19. Wood, energy and households: perspectives on rural Kenya

    Energy Technology Data Exchange (ETDEWEB)

    Barnes, C; Ensminger, J; O' Keefe, P [eds.

    1984-01-01

    A collection of nine articles on agricultural and pastoral households in Kenya stems from a growing concern about the ability of households to meet their energy needs as the demand for wood resources increasingly outstrips the supply and the potential for securing non-biomass sources appears bleak. The future for most rural households relates to the socio-economic differentiation and the economic condition which exists in most Fourth World countries. The studies reflect the author's diverse interests in ecology, economics, geography, history, and anthropology, but all employ a household-level analysis. Separate abstracts were prepared for the nine chapters selected for the Energy Data Base (EDB) and Energy Abstracts for Policy Analysis (EPA).

  20. The Effect of Feedback by SMS-text messages and email on Household Electricity Consumption: Experimental Evidence

    DEFF Research Database (Denmark)

    Larsen, Anders

    2010-01-01

    This paper analyzes the effect of supplying online feedback by SMS-text messages and email about electricity consumption on the level of total household electricity consumption. An experiment was conducted in which 1,452 households were randomly allocated to three experimental groups and two...

  1. The Impact of Public Pension on Household Consumption: Evidence from China’s Survey Data

    Directory of Open Access Journals (Sweden)

    Qing Zhao

    2016-09-01

    Full Text Available It is of vital importance to examine the relationship between pensions and household consumption/saving because this forms a link between social policy and economic development. Based on theories of absolute income, permanent income, and the life-cycle hypothesis, this paper constructs panel data models to investigate the effect of public pension participation and benefit level on household consumption. Evidence from the China Health and Retirement Longitudinal Study (CHARLS 2011 and 2013 survey data shows that, compared with those not covered by any public pension program, individuals enrolled in the public pension system tend to consume more within respective income-quantile groups. Moreover, for the retired population, we found lower income groups have a higher marginal propensity to consume than higher income groups. In other words, lower income groups are likely to spend a higher proportion of any increase in pension benefit on consumption than higher income groups. To achieve a virtuous cycle between public pension, household consumption, and economic growth and, thus, a social-economically sustainable development, we suggest that China’s pension system should be extended to cover all in the lowest income group, and the benefit level should be increased gradually to secure a stable expectation for the future and motivate current consumption.

  2. 20:60:20--differences in energy behaviour and conservation between and within households with electricity monitors.

    Science.gov (United States)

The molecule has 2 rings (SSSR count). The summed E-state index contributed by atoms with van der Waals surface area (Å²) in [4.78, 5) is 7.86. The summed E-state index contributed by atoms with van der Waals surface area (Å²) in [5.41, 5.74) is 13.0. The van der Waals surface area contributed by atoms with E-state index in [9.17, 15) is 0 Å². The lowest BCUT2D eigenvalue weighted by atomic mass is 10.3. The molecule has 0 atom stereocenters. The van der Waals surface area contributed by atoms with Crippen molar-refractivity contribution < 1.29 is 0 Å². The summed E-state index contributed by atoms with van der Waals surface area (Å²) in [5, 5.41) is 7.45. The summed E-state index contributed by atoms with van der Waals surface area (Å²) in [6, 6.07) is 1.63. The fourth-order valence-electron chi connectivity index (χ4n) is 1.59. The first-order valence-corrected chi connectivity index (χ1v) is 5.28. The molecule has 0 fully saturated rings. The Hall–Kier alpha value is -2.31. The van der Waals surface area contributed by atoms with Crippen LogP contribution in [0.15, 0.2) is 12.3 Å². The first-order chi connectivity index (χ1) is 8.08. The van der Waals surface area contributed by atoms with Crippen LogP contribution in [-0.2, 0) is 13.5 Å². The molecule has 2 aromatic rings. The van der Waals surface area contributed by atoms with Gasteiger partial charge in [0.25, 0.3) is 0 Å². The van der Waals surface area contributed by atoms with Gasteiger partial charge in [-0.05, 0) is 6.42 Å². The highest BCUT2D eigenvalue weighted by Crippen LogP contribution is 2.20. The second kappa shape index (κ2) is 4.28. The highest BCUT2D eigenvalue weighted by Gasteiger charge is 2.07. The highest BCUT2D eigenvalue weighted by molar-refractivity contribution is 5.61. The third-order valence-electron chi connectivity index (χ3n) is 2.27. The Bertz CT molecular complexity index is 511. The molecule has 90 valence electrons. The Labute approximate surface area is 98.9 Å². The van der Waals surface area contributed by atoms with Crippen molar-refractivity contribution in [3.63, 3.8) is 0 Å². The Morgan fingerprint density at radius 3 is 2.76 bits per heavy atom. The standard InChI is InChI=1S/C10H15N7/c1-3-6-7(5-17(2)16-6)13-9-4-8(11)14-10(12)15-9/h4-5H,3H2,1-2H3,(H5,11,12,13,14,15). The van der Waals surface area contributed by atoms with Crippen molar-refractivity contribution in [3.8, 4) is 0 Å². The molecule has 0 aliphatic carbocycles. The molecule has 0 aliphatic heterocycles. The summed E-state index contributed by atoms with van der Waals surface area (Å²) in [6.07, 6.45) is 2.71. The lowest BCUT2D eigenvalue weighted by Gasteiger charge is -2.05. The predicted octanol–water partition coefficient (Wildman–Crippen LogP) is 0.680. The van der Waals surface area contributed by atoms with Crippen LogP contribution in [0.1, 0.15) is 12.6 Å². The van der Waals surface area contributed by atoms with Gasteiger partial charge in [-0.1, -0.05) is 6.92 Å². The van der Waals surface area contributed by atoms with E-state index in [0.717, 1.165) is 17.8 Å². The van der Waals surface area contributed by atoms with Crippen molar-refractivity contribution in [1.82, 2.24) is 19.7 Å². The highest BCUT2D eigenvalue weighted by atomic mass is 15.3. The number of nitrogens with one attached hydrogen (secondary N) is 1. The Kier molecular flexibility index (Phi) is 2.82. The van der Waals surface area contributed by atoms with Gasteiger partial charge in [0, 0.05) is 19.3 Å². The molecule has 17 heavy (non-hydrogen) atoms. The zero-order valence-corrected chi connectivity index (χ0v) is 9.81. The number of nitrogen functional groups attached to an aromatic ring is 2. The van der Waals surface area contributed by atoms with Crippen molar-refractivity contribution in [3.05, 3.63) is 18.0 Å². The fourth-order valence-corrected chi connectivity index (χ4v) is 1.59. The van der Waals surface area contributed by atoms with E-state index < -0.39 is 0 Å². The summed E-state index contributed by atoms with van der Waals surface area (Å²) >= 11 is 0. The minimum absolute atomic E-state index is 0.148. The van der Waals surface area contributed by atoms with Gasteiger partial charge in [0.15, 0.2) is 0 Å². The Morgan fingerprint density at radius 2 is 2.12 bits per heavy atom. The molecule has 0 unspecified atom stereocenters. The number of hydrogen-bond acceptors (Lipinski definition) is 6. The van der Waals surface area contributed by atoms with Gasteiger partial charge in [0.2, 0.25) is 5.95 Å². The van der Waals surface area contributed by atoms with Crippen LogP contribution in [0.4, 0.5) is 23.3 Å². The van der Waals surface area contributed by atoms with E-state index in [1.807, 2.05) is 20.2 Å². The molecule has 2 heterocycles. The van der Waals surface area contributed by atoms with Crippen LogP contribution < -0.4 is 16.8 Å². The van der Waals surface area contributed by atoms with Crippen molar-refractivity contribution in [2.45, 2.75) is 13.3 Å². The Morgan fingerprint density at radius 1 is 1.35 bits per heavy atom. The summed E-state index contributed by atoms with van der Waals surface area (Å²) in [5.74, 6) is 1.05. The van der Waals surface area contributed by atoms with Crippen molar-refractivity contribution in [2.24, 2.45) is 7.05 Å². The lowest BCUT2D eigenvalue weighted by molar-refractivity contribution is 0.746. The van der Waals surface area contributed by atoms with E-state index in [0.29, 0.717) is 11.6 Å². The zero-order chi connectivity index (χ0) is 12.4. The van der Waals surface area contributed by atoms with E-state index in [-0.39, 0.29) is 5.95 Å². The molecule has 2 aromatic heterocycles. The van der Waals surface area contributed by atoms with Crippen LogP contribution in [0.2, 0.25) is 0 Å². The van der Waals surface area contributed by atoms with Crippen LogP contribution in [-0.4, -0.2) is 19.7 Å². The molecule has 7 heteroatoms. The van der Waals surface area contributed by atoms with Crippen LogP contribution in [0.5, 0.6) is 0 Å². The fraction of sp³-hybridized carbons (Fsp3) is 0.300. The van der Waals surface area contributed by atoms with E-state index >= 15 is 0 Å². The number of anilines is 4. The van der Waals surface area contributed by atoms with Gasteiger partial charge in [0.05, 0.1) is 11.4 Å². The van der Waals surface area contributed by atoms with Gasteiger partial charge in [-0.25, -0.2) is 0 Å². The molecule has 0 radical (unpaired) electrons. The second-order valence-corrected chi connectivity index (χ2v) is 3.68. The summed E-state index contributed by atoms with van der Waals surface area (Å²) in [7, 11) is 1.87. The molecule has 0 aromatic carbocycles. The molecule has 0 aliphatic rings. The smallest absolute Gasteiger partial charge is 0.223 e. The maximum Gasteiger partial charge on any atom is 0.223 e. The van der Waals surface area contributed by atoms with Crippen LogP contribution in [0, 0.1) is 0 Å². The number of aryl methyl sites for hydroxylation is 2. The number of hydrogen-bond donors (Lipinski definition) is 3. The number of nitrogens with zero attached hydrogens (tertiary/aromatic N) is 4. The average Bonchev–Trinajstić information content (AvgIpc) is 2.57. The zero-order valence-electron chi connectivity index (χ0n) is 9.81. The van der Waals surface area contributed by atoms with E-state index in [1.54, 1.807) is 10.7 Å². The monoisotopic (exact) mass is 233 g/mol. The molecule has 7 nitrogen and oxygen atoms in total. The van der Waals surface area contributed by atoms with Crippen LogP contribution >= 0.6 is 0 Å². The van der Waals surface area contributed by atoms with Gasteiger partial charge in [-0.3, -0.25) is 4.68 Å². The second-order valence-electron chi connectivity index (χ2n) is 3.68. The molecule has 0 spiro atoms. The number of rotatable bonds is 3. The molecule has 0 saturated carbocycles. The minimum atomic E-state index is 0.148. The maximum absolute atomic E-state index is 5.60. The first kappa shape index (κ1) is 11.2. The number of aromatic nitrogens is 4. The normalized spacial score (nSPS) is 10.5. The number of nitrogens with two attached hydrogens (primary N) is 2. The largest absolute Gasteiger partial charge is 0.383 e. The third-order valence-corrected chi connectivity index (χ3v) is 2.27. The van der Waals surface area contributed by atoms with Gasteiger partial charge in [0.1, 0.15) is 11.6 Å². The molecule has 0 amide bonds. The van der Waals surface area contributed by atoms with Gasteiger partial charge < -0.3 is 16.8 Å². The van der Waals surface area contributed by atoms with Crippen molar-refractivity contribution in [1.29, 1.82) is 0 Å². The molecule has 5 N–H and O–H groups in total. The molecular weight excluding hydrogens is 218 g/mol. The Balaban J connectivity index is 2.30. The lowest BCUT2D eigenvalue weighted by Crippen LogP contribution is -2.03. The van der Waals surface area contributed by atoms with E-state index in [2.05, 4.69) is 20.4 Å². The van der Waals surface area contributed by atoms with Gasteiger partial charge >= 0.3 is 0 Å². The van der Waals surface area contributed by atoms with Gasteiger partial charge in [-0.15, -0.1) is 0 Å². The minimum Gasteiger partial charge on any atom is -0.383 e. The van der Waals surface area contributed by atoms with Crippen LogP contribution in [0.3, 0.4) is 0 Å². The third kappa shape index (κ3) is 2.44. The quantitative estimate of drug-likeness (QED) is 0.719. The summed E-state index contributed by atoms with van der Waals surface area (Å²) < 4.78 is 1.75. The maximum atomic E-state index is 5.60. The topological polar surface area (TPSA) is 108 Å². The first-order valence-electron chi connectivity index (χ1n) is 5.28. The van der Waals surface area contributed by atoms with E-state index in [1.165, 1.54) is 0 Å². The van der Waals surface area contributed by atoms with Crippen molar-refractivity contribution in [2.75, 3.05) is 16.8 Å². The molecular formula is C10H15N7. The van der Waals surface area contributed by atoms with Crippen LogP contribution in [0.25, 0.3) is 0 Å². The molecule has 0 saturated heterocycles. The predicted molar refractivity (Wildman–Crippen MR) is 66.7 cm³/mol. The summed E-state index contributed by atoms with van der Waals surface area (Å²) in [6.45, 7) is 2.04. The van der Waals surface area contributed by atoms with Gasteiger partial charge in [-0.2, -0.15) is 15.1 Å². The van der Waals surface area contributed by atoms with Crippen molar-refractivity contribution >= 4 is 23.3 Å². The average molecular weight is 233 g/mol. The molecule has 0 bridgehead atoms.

Murtagh, Niamh; Gatersleben, Birgitta; Uzzell, David

    2014-01-01

    The introduction of electricity monitors (in-home displays; IHDs), which show accurate and up-to-the-minute energy usage, is expected to lead to reduction in consumption. Studies of feedback on domestic electricity use have generally supported this view. However, such studies also demonstrate wide variation between households. Examining the heterogeneity of responses is essential for understanding the actual and potential effectiveness of IHDs and in order to target interventions effectively. To explore differences between households' responses to IHDs, we conducted a qualitative study with 21 households who had an IHD for more than six months. Of the 21, only four households continued to refer to the IHD and the findings suggest that attempts to reduce energy consumption were situated in wider social and physical contexts. Further, the participants demonstrated energy saving behaviour before and outside of IHD usage. The patterns of energy behaviours and attempts at electricity conservation could best be understood by categorising the households into three types: the Monitor Enthusiasts (20%), the Aspiring Energy Savers (60%) and the Energy Non-Engaged (20%). The factors of importance in energy behaviour differed between the categories. Financial savings contributed to efforts to reduce energy use but only up to boundaries which varied considerably between households. Social practices and social relationships appeared to constrain what actions households were prepared to undertake, illuminating aspects of inter-household variation. Within the household, all energy users were not equal and we found that women were particularly influential on energy use through their primary responsibility for domestic labour on behalf of the household. The implications of the findings for environmental campaigning are discussed.

  3. 20∶60∶20 - Differences in Energy Behaviour and Conservation between and within Households with Electricity Monitors

    Science.gov (United States)

    Murtagh, Niamh; Gatersleben, Birgitta; Uzzell, David

    2014-01-01